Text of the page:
I posted this question in the comments under the latest Jesus and Mo:
The comments that followed were very interesting:
if someone says they’ll pray for me i reply that i can find my own prey thanks.
@ Darwin Harmless
Try this script. Neighbour from across the road: “I’ll pray for you my dear.”
Atheist: “If it helps YOU, please go ahead.”
Except in rare circumstances (usually involving a well-established relationship), I too have experienced feeling judged when someone declared their intention to pray for me. And like many here, I too have sought the perfect answer, which in my case (as in some above) tended strongly towards the sarcastic. Ironically, the more retaliatory my response, the more likely it only served to deepen the other’s conviction that I needed to be prayed for. Being a little wiser now, I’ve learned to simply accept that others generally do mean well, regardless of how they present themselves (or of how I perceive their presentations of self). For me, at this time, I choose a simple “thank you”, or a solemn head nod accompanied by a small but genuine smile.
my response to “I will pray for you” is “thanks for nothing”
How about “I’ll think for you” ? I haven’t had the nerve to use that yet but it has crossed my mind.
Andrew Hall says:
When someone says, “I’ll pray for you,” I think I’ll reply, “Thanks, I’ll sacrafice another virgin for you.”
Hmmmm… maybe not – virgins ain’t cheap.
Diane G. says:
“I’ll pray for you.”
“I’m sure you mean well…”
Maybe at least gets ‘em thinking a bit…
my response to “I will pray for you” is “OK, but please wash your hands thoroughly afterwards”.
Sandy is right–bowing is the best response, if only because Westerners don’t do it much anymore. Knocks people off their stride a bit. Since bowing breaks eye contact, there’s no need to say anything. And if your smile is faintly ironic, I’m sure none of us will ever tell…:))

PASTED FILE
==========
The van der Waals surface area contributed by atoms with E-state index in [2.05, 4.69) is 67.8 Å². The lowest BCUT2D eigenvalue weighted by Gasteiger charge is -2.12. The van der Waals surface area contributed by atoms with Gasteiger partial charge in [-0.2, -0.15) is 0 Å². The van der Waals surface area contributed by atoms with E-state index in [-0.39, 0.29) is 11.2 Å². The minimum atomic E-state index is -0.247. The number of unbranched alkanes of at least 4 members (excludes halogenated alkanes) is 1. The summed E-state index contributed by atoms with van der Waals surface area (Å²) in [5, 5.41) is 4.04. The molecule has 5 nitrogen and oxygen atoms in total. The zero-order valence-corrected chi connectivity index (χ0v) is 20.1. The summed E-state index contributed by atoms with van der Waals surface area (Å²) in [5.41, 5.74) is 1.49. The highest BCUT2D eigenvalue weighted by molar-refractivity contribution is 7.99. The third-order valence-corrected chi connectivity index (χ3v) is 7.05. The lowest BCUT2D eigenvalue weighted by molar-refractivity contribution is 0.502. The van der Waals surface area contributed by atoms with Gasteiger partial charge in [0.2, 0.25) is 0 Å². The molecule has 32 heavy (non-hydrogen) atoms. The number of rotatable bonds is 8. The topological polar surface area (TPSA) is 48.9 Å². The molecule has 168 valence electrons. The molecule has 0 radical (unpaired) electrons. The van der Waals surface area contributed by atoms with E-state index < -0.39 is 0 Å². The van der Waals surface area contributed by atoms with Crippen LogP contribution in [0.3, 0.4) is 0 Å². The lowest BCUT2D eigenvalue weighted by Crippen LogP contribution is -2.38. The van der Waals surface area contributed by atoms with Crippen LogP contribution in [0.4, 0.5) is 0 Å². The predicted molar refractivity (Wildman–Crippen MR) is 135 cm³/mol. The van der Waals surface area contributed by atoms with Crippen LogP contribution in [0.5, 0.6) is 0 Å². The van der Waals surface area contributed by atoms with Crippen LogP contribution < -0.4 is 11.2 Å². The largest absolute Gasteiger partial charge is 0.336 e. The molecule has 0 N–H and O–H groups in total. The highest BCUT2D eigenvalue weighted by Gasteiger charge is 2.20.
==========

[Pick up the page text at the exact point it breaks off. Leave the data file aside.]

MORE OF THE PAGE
I am an agnostic. As such I am convinced that no rational statements can be made about the existence of god(s), and thus no such statements can be made about effect and efficacy of prayer to god(s) either.
Being a veteran and member of ‘the brotherhood of them who have been shot at’ I can acknowledge the statement that ‘in trenches, there are no atheists’. Even atheists turn wise and agnostic saying I am not religious but if there is a god or gods, they are welcome to help.
When the mere intention of prayer is good, just be politely grateful. Personally, I prefer the buddhists’ greeting in return.
It might help.
“Thank you. But please don’t sacrifice any animal because of me.”
MY response to “I’ll Pray for you” is usually ‘fuck off and bother someone else”, it’s worked so far.
When someone offers to pray for me, I take it the same way as someone saying ‘Merry Christmas’ to me around December. If it’s clearly a pushy or passive-aggresive move on their part, I’ll react accordingly and usually make fun of them. If they seem to me to mean well, I just say thanks and leave it at that because I don’t really care that much. It’s like when girls here in China call me handsome, as they do with virtually all foreign men; I don’t actually believe that it’s true, but they mean nothing bad by it.
If someone offers to pray for me I shall use either:
to which god?
why would God obey a miserable sinner like you?
Statement: I’ll pray for you
Response: No, thank you.
It makes the point politely and in a way that no one can really object to (if that is your purpose).
Tea- No, thank you.
Sugar- No, thank you.
[anything you don’t desire]- No, thank you.
Darwin Harmless says:
To those who responded to my “What do you say when somebody says they will pray for you?” question, thanks for the suggestions. I realize that what I actually say is “I appreciate the thought,” with what I hope is a patronizing smile, and leave it at that. Depending on the source I might elaborate to “I don’t believe that there is any value in prayer, but I do appreciate the thought.” No point in saying more, or in insulting one whose intentions are good, even if unintentionally annoying.
I realize that I’m more interested in countering the thought than in putting down the speaker with a clever prepared speech. I do find it annoying when, in Archbishop Nichols words, religious people ‘Make your faith more visible’. I want the same acceptance to spreading my beliefs. But there’s no point in being divisive or hurtful.